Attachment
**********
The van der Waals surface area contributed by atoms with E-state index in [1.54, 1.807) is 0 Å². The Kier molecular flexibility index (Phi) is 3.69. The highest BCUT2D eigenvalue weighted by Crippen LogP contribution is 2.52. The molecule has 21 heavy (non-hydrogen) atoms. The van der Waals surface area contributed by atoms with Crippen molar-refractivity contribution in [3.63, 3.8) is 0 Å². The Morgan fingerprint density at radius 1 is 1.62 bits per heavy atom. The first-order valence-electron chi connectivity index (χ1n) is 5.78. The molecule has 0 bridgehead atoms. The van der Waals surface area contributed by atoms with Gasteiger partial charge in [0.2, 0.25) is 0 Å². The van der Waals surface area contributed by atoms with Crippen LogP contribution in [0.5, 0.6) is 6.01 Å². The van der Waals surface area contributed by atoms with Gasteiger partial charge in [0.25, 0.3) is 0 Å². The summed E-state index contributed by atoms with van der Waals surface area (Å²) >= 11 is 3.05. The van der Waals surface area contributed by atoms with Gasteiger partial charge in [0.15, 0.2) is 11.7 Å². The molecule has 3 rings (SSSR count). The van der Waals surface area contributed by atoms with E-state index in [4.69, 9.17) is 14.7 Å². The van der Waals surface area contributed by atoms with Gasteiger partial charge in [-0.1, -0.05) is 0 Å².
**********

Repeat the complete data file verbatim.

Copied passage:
The van der Waals surface area contributed by atoms with E-state index in [1.54, 1.807) is 0 Å². The Kier molecular flexibility index (Phi) is 3.69. The highest BCUT2D eigenvalue weighted by Crippen LogP contribution is 2.52. The molecule has 21 heavy (non-hydrogen) atoms. The van der Waals surface area contributed by atoms with Crippen molar-refractivity contribution in [3.63, 3.8) is 0 Å². The Morgan fingerprint density at radius 1 is 1.62 bits per heavy atom. The first-order valence-electron chi connectivity index (χ1n) is 5.78. The molecule has 0 bridgehead atoms. The van der Waals surface area contributed by atoms with Gasteiger partial charge in [0.2, 0.25) is 0 Å². The van der Waals surface area contributed by atoms with Crippen LogP contribution in [0.5, 0.6) is 6.01 Å². The van der Waals surface area contributed by atoms with Gasteiger partial charge in [0.25, 0.3) is 0 Å². The summed E-state index contributed by atoms with van der Waals surface area (Å²) >= 11 is 3.05. The van der Waals surface area contributed by atoms with Gasteiger partial charge in [0.15, 0.2) is 11.7 Å². The molecule has 3 rings (SSSR count). The van der Waals surface area contributed by atoms with E-state index in [4.69, 9.17) is 14.7 Å². The van der Waals surface area contributed by atoms with Gasteiger partial charge in [-0.1, -0.05) is 0 Å².